Oyster Sotto or RCO Daytona
This is one of those nicknames that needs a little explaining. The word “sotto” means “under” in Italian. So, vintage Daytona “Oyster Sotto” watches are those examples where the word “Oyster” was added below the words “Rolex Cosmograph.” These vintage Rolex chronographs are also known as “RCO” Daytona watches, where “RCO” stands for “Rolex, Cosmograph, Oyster” – a reference to the order of the words on the dial.
For many vintage enthusiasts, the reference 8171 triple calendar moonphase represents one of the Holy Grails of Rolex collecting. At 38mm in diameter, the reference 8171 is a rather large watch by Rolex standards, especially considering that it was first introduced to the public in 1949 when wristwatches were quite small – the average size of a men’s watch was in the low 30mm range.
The name “Padellone” is Italian for a “large frying pan” – which became a nickname to reference the watch’s sizable diameter and sharp curved lugs that stick straight out from the sides of the case. Many consider the “Padellone” to be one of the most well-proportioned Rolex references of all time, and its triple calendar function plus moonphase complication, makes it also one of the most feature-rich references that Rolex has ever produced.
A Rolex “Rail Dial” refers to the instance where the letter “C” in “Chronometer” is perfectly aligned with the letter “C” in “Certified” on the dial text which reads ‘Superlative Chronometer Officially Certified’. ‘Rail Dials’ are only found on select vintage Sea-Dweller and Explorer II models.
For the first half of the iconic reference 1680’s production run, the Submariner name appeared in red text on the dial surface. However, during the second half of production, Rolex switched to all-white text – a practice that has been maintained ever since.
To distinguish between the different types of reference 1680 dial variations, early production models with the red writing became known as “Red Line” Submariners among collectors. These ‘Red Line’ Submariner watches are quite rare and highly sought-after today. While Rolex did produce a decent number of them, over the years many owners had the dials replaced during regular servicing. Because there are so few of them left today, ‘Red Line’ Submariner watches are now among the most collectible vintage Rolex models.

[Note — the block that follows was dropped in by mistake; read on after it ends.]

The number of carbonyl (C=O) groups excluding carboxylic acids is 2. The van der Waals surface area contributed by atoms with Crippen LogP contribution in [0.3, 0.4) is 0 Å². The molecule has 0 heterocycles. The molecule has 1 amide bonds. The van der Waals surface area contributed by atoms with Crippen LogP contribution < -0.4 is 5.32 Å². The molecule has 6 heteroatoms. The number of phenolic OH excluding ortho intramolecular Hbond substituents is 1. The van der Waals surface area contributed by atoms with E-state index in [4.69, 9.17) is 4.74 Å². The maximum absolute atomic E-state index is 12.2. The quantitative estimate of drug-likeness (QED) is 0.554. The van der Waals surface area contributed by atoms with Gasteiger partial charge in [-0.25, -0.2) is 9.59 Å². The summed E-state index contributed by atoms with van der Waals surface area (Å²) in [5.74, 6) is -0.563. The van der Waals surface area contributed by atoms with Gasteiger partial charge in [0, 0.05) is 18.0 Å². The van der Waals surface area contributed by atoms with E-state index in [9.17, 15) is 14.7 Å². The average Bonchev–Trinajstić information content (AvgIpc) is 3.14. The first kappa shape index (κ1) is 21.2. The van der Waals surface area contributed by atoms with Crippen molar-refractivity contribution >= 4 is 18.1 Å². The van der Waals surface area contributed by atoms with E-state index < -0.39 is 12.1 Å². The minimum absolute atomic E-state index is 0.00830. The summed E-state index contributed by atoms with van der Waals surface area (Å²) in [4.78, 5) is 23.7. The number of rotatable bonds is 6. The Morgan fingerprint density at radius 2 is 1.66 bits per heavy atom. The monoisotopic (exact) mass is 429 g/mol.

Rolex “Sigma Dials” are characterized by a pair of the lower case Greek letter ‘sigma’ symbols (σ) on the bottom portion of the dial (below the 6 o’clock hour marker) to denote the use of solid gold components on the dial.
The “Solo” nickname refers to Rolex chronographs that do not possess any text on the dial other than the “Rolex” name. Generally speaking, the dials of Rolex chronograph watches are fairly text-heavy. However, a very small number of vintage chronographs can be found with simple dials that have only a single word printed on them: Rolex.
“Solo” dials can be found on both the reference 6239 and the reference 6240. However, there are some collectors that believe these “Solo” dials should actually only be fitted to the reference 6239, as the 6240 featured a screw-down crown and chronograph pushers, and thus would have additional text on the dial to mention its Oyster case.
So what happened? Well, Rolex advertisements for the reference 6239 exist, showing a picture of the watch with a “Solo” dial. So it is safe to assume that these dials are correct for the reference 6238. However, due to the lack of standardization surrounding certain aspects of Rolex’s production assembly during that time period, it is highly likely these “Solo” dials were also fitted to certain reference 6240 chronographs at the Rolex factory.
As one of two models that Rolex has ever produced with a triple calendar function and moonphase (the other being the reference 8171 Padellone), the reference 6062 is often a target for serious vintage collectors. Manufactured for only 3 years during the 1950s, the reference 6062 was fitted with dials that had either triangle or star-shaped hour markers.
The reference 6062s that had these star-shaped hour markers received the nickname “Stelline” through the Italian collector and dealer network, which means ‘little star’ in Italian. Over the years, the nickname for the watch’s striking yet whimsical dial stuck. These watches, both the ‘Stelline’ and the ref. 6062 with triangle hour markers are now incredibly valuable and collectible.
The “Texas Timex” nickname was first coined to refer to solid gold Rolex Day-Date watches since they were so popular in the state of Texas that it was often said that they were as common as a Timex in the region. However, the nickname soon expanded to include all yellow gold Rolex dress watches.
The second generation of the Rolex Sea-Dweller – launched after the “Double Red” and the “Great White” versions of the reference 1665, the Sea-Dweller “Triple Six” gets its nickname for the three consecutive 6 digits in its “16660” reference number.